Now if we have a range of possible values and we want to map all of these possible values to a floating point range between 0 and 1, how can we do this? Well basically all we have to do is divide each value by the maximum of its possible range. I could talk about math all day, but let me just lay it out more formally:

If we define the pixels of an image as a set of ordered pairs (x,y) on a Cartesian grid, then we can define it's texture coordinates as the range of ordered pairs (U,V) such that U = x / (img_width) and V = y / (img_height).

So for an example, let's say that we have a texture that has a width of 700 pixels and a height of 512 pixels. Pixels are perfect squares, all the same size, so we've got 700x512 different pixels. And let's say we need to know what the (U,V) texture coordinate is at the pixel 310x400. We could therefore come up with the texture coordinate (0.44286, 0.78125).

U = 0.44286 = 310/700 , V = 0.78125 = 400/512.

I am going to attempt to make this tutorial equally valid for both OpenGL and DirectX. So far the above really applies to both. It is really only where the origin begins that they do not agree. I think it is important for people to realize there is not always a "best" way to do things and that not always everyone is going to agree. You are going to have to learn more than one system of doing things in lots of cases. In the case of texture coordinates, the big difference between OpenGL and DirectX is:

In OpenGL the origin of our texture coordinates is in the bottom left corner of the texture and in DirectX it is in the upper left. This means that our first coordinate will always be the same in both systems. We have to flip the second coordinate to convert between the two. This simple illustrations on this page demonstrate the differences. We can do this by subtracting the second coordinate by one.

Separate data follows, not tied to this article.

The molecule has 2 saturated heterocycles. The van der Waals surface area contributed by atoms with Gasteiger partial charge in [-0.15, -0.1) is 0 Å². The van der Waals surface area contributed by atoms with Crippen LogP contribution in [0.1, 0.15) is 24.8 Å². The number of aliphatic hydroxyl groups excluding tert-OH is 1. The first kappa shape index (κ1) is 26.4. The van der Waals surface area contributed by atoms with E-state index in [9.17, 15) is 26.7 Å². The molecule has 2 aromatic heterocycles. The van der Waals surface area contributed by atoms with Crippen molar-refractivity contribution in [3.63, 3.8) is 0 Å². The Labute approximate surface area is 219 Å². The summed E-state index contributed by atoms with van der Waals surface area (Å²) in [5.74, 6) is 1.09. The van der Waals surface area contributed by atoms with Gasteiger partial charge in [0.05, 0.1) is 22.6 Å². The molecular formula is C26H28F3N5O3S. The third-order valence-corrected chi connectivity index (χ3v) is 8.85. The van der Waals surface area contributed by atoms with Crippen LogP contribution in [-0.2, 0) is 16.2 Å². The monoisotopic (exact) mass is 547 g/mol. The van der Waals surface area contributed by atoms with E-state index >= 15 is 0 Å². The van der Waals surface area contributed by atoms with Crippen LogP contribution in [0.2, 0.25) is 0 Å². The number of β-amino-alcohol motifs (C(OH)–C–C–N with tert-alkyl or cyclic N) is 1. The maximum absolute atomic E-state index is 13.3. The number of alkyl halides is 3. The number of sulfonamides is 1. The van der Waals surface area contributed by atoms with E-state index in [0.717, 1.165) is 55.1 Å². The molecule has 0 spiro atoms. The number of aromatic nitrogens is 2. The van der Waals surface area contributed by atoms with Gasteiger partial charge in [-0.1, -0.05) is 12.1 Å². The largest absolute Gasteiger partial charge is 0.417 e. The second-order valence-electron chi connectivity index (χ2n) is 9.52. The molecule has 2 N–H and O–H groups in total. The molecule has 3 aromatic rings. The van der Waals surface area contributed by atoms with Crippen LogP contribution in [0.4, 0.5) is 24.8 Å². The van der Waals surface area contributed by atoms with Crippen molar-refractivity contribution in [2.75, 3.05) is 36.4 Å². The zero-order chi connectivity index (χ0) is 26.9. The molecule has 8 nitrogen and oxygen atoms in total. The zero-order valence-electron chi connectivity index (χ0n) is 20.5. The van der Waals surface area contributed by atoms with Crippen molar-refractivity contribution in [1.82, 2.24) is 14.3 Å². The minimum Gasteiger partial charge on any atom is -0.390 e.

DirectX to OpenGL --- (U,V) --> (U, 1-V)
OpenGL to DirectX --- (W,X) --> (W, 1-X)
DirectX (U,V)=(0.4, 0.75) --- 40% from left, 75% from top
OpenGL (U,V)=(0.4, 0.75) --- 40% from left, 75% from bottom

DirectX (U,V)=(0.4, 0.25) --- 40% from the left, 25% from top / 75% from bottom
OpenGL (U,V)=(0.4, 0.25) --- 40% from the left, 25% from bottom / 75% from top


Unknown said...

nice post i clearly understand it

cegprakash said...

+1 for DirectX - OpenGL conversions!

Unknown said...

problem is, if u have Text or something in ur Texture and u do 1-v u will flip it and mirror the Text :(

Olivier CARRE said...

Your first image about uv texture coordinate is just wrong ^^
For DirectX the coordinates (1,1) should be (0,1) and (0,1) should be (1,1) as your last image stated.
Anyway thank you for this great article :)

Unknown said...

Bah! Yep those two should be switched. It's been years since I wrote this. Can't believe it hasn't been caught till now. This is my old blog. I guess it never really got any real traffic.

elect said...

Coz the most were at the opengl side..

Anonymous said...

Good job posting this. It's amazing how many discussions and documentation and tutorials have no explanation at all of this, and no pointers to anything that explains it. Often "UV stream" is just mentioned and you get functions that take vectors with no explanation of what it refers to or how it'll be used, nor any pointer to anything with this sort of information.

Oguz said...

Thank you.. it was very helpful..